Han Sung grabs the phone, and levels with him (with Yu Ju still listening): “Fine. I liked Go Eun Chan. But she wasn’t interested in me. I’ve already gotten over my feelings, all right?”
Han Gyul arrives home to see Eun Chan waiting outside his door. He tries to ignore her, but she has something to say.
“I didn’t mean to deceive you from the start. At first, it was because of money. The Taekwondo school closed, and I had nowhere to work. Then I liked working at Coffee Prince so much, I wanted to keep working there — but if I revealed I was a girl, I thought I’d have to leave. So I couldn’t say anything. I’m really sorry. I tried… I wanted to tell you… but I wanted to spend your remaining time here [before leaving for the US] on good terms. If I told you the truth, I was afraid I wouldn’t ever see you again.”
Han Gyul grabs her suddenly and pushes her against the door. He says, in a pleading tone:
“Say it’s not true. Please, say it’s not true. Eun Chan. I won’t get angry, so tell me the truth, okay? You didn’t lie, right? No matter what, you couldn’t deceive me, isn’t that right? Not just for a day, or two, but for several months… that’s not what happened, is it? Say you’re not a girl… say that you’ve never deceived me… that this can’t happen between two people who love each other… Tell me everything’s a misunderstanding, quickly, SAY IT!”
All she can do is weep and say sorry. Hearing those words, Han Gyul deflates in disbelief, barely whispering:
“You… lied to me? You did? You deceived me?”
He goes inside in a pained daze. Overwhelmed, Eun Chan cries outside his door.
She tells Eun Sae, “Even if I can’t see him anymore… even if he refuses to see me… I want to tell him. That I really, really love him.”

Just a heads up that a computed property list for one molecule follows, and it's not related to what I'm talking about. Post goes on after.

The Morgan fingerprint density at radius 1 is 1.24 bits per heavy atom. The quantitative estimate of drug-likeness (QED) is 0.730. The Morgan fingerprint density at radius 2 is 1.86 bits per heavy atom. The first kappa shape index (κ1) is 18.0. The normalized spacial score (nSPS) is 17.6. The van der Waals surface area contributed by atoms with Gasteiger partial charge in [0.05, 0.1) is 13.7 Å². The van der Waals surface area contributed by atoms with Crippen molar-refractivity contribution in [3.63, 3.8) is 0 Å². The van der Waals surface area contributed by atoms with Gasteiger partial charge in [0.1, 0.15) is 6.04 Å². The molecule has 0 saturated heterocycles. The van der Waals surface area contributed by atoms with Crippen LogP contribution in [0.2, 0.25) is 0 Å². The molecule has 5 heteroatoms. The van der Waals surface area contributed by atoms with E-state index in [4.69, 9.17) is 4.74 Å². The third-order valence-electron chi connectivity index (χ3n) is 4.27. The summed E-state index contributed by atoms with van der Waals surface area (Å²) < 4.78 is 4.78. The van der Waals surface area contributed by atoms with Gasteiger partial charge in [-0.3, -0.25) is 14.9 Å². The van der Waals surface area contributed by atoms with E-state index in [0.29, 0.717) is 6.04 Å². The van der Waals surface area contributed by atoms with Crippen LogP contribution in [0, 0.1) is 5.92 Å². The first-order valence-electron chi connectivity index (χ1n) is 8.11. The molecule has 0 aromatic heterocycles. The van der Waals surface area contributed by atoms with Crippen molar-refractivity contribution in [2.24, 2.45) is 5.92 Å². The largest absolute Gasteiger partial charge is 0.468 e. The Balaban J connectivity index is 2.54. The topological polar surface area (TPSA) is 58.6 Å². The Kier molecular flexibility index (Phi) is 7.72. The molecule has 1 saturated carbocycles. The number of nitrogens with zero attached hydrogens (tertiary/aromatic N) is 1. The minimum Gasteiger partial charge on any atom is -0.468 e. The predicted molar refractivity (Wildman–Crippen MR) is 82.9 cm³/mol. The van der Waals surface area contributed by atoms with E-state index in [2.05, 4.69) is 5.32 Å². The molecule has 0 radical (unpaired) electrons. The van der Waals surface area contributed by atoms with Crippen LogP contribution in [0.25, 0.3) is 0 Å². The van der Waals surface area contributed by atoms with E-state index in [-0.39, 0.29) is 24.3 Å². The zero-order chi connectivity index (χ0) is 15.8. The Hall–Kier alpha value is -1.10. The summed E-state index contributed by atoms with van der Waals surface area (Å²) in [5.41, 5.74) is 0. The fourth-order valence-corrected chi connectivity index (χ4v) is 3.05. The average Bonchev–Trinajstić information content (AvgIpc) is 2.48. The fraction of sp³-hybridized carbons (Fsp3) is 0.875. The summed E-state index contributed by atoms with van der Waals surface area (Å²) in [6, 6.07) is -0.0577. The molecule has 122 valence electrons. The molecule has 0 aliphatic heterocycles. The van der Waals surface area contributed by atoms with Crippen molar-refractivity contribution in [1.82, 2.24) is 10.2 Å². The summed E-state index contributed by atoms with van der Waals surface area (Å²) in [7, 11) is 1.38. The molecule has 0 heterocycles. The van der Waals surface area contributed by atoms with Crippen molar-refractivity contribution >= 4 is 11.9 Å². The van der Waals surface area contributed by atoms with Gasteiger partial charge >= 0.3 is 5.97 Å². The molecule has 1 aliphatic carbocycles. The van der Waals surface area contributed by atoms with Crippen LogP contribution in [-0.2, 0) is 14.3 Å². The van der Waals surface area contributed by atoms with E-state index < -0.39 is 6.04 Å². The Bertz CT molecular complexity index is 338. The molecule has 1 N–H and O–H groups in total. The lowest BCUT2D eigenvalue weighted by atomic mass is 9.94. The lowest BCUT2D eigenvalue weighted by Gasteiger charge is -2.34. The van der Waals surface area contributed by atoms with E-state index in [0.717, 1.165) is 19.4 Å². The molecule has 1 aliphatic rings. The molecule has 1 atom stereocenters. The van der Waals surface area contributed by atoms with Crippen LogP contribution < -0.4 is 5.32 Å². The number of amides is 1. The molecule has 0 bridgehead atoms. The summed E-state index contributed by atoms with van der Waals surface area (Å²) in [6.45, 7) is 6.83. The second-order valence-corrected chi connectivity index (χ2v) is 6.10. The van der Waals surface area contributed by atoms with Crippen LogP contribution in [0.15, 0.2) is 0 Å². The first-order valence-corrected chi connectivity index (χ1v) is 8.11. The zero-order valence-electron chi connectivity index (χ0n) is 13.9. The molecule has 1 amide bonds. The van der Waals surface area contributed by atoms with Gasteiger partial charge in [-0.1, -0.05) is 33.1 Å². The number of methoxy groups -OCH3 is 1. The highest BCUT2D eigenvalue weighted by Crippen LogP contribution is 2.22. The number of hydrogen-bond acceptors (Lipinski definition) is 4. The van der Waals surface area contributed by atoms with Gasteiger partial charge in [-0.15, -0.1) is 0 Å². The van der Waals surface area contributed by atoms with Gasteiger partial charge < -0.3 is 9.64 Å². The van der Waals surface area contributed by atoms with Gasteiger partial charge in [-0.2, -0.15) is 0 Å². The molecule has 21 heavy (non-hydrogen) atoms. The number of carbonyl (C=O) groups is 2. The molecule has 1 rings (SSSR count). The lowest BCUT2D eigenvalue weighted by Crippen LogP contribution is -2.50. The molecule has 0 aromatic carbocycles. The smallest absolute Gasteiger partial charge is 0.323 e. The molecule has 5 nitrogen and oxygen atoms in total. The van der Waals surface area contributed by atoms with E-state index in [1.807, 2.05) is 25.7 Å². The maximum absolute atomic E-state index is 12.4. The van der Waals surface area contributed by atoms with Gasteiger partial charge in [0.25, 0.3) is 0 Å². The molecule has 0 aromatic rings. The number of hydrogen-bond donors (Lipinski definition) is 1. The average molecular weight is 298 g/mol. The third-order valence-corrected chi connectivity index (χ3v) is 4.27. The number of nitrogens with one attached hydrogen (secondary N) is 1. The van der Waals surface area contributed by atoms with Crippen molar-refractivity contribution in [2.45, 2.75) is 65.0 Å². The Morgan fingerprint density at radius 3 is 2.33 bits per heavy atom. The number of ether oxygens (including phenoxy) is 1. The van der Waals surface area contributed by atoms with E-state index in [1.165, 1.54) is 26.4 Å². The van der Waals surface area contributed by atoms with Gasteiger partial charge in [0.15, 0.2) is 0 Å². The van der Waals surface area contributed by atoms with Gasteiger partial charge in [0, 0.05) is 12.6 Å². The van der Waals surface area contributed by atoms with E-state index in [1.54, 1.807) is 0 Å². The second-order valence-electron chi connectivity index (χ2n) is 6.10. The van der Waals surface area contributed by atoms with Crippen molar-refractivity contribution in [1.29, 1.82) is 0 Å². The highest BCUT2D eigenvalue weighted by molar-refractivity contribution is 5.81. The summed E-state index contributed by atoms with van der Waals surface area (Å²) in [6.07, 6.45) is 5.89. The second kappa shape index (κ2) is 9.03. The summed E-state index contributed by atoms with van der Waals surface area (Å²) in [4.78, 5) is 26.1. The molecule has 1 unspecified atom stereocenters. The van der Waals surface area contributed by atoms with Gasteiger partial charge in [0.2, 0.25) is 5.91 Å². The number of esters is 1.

Eun Chan still comes to work every day, to Ha Rim’s ire, and he takes every chance to sarcastically make her feel bad, calling her shameless. It’s kinda mean, but kinda understandable. Ha Rim: “I don’t understand you at all.” Sun Ki steps in to defend Eun Chan: “Then don’t understand. What’s the problem?” Sun Ki’s perspective is that the two like each other so there’s no problem. Ha Rim sees things differently: “Liking each other isn’t everything. She deceived him and destroyed his trust.”
Min Yub apologizes to Han Gyul for his part in keeping the truth secret, offering a rather weak excuse that it was because of Eun Sae. Han Gyul calls him out on his selfishness, asking, “Is your love the only thing that’s important? You act all innocent, but you sure know how to lie and stab someone in the back.”
Mr. Hong casually-but-on-purpose tells Han Gyul how rough Eun Chan’s had it, providing for her family since she was sixteen, after her father died. It was easier not to worry about acting feminine, with so much else to worry about. Han Gyul tells Mr. Hong to fire her; Mr. Hong counters that since Han Gyul hired her, he should do the firing.
Han Sung visits Yu Ju, once more asking if work is truly the only thing that matters to her — can she live happily without him as long as she has her work? What does she really want? He says earnestly that he’s settled his feelings for Eun Chan.
Yu Ju isn’t buying it, though:
“Are you really over her? When I said I was leaving, you asked for time. I thought you’d tell me not to leave because you’d already settled your feelings. But you asked for time to get over her. I know you’re not one for saying empty words, but in that moment, you should have said them. I hoped you’d tell me, ‘I’m over her, she’s nothing to me. Han Yu Ju, I only want you.’ This means you’re not really over her.”
Han Sung asks why she can’t trust him, and Yu Ju tells him to look straight into her eyes and tell her Eun Chan means nothing to him. He can’t.
Yu Ju: “I can change quickly and end things quickly, but you can’t. Your feelings can’t change direction quickly, and once they have, it’s difficult for you to change them back. You’re different from me. That’s why it makes me more frightened and more angry. From the time I met you, until you met Eun Chan, there was nobody but me in your eyes. There were plenty of suitable women around you, but they were nothing to you. You wouldn’t even have a cup of coffee with another woman! When I needed you, you were always by my side, and whatever I did, you’d forgive me and accept me. I was always number one. But now, you’ve given me too many expectations.”